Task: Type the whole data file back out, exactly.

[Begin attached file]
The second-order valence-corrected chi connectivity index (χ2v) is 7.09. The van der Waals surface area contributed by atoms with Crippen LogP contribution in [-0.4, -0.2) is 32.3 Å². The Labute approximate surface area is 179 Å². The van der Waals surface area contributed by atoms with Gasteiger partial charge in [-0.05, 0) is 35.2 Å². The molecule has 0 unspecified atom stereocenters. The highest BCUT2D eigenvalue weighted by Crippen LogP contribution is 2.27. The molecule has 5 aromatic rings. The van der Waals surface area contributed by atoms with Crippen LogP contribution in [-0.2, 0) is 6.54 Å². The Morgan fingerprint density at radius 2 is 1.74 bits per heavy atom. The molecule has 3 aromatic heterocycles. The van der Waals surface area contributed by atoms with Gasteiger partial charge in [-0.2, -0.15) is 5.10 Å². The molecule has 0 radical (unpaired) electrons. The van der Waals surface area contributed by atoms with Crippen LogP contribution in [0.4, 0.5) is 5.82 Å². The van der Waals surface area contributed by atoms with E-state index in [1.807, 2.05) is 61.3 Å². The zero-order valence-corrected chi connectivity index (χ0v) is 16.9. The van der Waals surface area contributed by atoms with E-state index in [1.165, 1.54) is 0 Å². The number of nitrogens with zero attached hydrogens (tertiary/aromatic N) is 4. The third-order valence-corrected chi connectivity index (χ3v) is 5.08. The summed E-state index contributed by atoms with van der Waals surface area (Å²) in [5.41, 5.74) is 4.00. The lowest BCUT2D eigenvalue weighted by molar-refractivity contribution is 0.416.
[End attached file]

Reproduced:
The second-order valence-corrected chi connectivity index (χ2v) is 7.09. The van der Waals surface area contributed by atoms with Crippen LogP contribution in [-0.4, -0.2) is 32.3 Å². The Labute approximate surface area is 179 Å². The van der Waals surface area contributed by atoms with Gasteiger partial charge in [-0.05, 0) is 35.2 Å². The molecule has 0 unspecified atom stereocenters. The highest BCUT2D eigenvalue weighted by Crippen LogP contribution is 2.27. The molecule has 5 aromatic rings. The van der Waals surface area contributed by atoms with Crippen LogP contribution in [-0.2, 0) is 6.54 Å². The Morgan fingerprint density at radius 2 is 1.74 bits per heavy atom. The molecule has 3 aromatic heterocycles. The van der Waals surface area contributed by atoms with Gasteiger partial charge in [-0.2, -0.15) is 5.10 Å². The molecule has 0 radical (unpaired) electrons. The van der Waals surface area contributed by atoms with Crippen LogP contribution in [0.4, 0.5) is 5.82 Å². The van der Waals surface area contributed by atoms with E-state index in [1.807, 2.05) is 61.3 Å². The zero-order valence-corrected chi connectivity index (χ0v) is 16.9. The van der Waals surface area contributed by atoms with E-state index in [1.165, 1.54) is 0 Å². The number of nitrogens with zero attached hydrogens (tertiary/aromatic N) is 4. The third-order valence-corrected chi connectivity index (χ3v) is 5.08. The summed E-state index contributed by atoms with van der Waals surface area (Å²) in [5.41, 5.74) is 4.00. The lowest BCUT2D eigenvalue weighted by molar-refractivity contribution is 0.416.